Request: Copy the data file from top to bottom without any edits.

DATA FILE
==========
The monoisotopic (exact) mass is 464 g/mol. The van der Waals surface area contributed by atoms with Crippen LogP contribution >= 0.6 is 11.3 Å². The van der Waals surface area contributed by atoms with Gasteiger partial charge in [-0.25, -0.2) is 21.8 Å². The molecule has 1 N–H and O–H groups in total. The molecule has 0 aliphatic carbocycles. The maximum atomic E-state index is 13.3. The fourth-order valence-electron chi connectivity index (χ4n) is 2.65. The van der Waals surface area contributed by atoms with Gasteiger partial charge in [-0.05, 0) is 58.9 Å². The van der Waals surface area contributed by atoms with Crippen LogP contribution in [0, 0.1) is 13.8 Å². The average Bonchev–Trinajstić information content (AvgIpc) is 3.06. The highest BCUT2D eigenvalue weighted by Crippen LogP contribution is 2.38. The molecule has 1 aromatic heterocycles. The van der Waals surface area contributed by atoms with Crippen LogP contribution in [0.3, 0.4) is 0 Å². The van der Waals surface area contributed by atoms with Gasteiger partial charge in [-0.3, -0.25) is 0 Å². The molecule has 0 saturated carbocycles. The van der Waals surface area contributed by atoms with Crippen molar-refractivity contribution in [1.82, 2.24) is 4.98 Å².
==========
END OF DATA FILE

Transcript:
The monoisotopic (exact) mass is 464 g/mol. The van der Waals surface area contributed by atoms with Crippen LogP contribution >= 0.6 is 11.3 Å². The van der Waals surface area contributed by atoms with Gasteiger partial charge in [-0.25, -0.2) is 21.8 Å². The molecule has 1 N–H and O–H groups in total. The molecule has 0 aliphatic carbocycles. The maximum atomic E-state index is 13.3. The fourth-order valence-electron chi connectivity index (χ4n) is 2.65. The van der Waals surface area contributed by atoms with Gasteiger partial charge in [-0.05, 0) is 58.9 Å². The van der Waals surface area contributed by atoms with Crippen LogP contribution in [0, 0.1) is 13.8 Å². The average Bonchev–Trinajstić information content (AvgIpc) is 3.06. The highest BCUT2D eigenvalue weighted by Crippen LogP contribution is 2.38. The molecule has 1 aromatic heterocycles. The van der Waals surface area contributed by atoms with Crippen LogP contribution in [0.3, 0.4) is 0 Å². The van der Waals surface area contributed by atoms with Gasteiger partial charge in [-0.3, -0.25) is 0 Å². The molecule has 0 saturated carbocycles. The van der Waals surface area contributed by atoms with Crippen molar-refractivity contribution in [1.82, 2.24) is 4.98 Å².